While so many infant boys are nurtured with footballs and sports gear in their cribs by fathers who hope they’ll grow up to become great athletes, mine had the wisdom and foresight to place a guitar and six harmonicas next to me; and when she later introduced herself, I realized that my muse, Guinnivere, had provided him with the inspiration to do so, for which I praise and thank her constantly.

My first memory dawned at the unusually early age of six months.  I was snoring and drooling through a nap while my parents entertained some friends in the other room.  A wind-up music box was playing 'Pop Goes the Weasel' behind my head, which formed the soundtrack of a dream.  The notes of the melody fell from clouds, dancing and flitting in the air above my face.  One by one they dropped onto my tongue, and as I sucked and chewed on the divine confections, they filled my mouth with a flavor like sweet nectar, and my whole body with a tingling, warm glow. 

I had been cradling my little guitar as I slept, and when the music box wound down I immediately picked up playing where it left off, not skipping a single note, as if I were willing those succulent candies to keep parading down my throat.  When at last my belly was full, I awoke to see my parents and their friends circled around my crib, staring down at me in awe.  I was still playing the tune, finger-picking it classical style, though I had embellished the simple music-box arrangement with some very ornamental, baroque arpeggios, making my instrument sound more like a harpsichord than a guitar.  My audience of six was astonished, but to prove it was no fluke I repeated the performance on three different harmonicas, in the keys of C, B-flat and the chromatic, as I clearly recall.  Thus came the first inkling that I was a prodigy, and my delighted parents acted in a very according and appropriate manner.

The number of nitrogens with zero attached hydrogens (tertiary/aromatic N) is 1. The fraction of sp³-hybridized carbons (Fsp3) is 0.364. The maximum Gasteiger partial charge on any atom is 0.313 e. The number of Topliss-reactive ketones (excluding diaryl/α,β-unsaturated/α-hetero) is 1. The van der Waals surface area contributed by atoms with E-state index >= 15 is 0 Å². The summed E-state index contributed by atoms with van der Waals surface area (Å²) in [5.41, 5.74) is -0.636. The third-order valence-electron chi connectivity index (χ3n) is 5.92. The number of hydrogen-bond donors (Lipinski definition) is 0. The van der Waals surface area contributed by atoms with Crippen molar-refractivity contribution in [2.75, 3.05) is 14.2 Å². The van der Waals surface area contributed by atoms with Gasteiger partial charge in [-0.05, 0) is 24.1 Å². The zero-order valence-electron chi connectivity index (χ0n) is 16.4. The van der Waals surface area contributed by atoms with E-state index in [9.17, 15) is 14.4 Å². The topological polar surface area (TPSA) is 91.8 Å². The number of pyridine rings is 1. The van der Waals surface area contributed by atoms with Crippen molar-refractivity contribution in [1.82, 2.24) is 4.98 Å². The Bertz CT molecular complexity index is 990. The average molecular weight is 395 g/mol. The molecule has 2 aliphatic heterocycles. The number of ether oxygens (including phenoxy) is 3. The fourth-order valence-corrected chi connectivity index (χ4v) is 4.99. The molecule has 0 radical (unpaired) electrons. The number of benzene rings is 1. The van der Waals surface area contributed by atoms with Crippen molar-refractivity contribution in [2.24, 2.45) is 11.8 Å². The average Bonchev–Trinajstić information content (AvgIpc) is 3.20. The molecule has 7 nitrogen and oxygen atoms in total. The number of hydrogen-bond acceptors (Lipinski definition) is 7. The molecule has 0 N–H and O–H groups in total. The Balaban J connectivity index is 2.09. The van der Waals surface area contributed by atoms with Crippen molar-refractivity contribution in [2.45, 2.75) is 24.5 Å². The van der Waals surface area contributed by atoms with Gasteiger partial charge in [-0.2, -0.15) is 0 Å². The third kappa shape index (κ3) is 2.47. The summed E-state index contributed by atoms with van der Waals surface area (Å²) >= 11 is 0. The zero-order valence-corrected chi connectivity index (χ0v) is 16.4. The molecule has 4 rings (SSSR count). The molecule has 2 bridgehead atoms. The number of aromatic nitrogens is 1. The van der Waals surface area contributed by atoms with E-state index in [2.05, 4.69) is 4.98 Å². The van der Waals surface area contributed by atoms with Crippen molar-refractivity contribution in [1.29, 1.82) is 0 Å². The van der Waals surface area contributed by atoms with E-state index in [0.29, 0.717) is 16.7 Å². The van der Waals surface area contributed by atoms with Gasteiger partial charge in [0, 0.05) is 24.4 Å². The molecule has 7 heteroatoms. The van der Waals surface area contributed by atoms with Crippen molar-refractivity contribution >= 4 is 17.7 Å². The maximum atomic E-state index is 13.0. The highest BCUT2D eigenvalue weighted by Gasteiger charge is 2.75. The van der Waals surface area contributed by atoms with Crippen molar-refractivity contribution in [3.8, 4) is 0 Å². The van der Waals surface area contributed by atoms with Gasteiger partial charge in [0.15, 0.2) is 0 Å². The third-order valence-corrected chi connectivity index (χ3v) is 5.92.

Chapter 2

First Kiss, First Song


In many ways the next year and a half was one of the most painful periods of my life, for although my brain was full to brimming and bursting with songs, I did not write my first one until shortly after my second birthday.  In that meantime I versed myself in the rudiments of blues, jazz, rock, classical and improvisational guitar, under the tutelage of Yulelog Henderson, the greatest of the fabled blind bluesmen of New Orleans.  My parents sent for him shortly after that first performance in the crib, and although he was immensely helpful to me in the beginning, when after just a few months he was learning more than he was teaching, and my father wanted to start charging instead of paying him for the lessons, his fragile ego revealed itself to be flawed, and he returned to the Big Easy in a huff.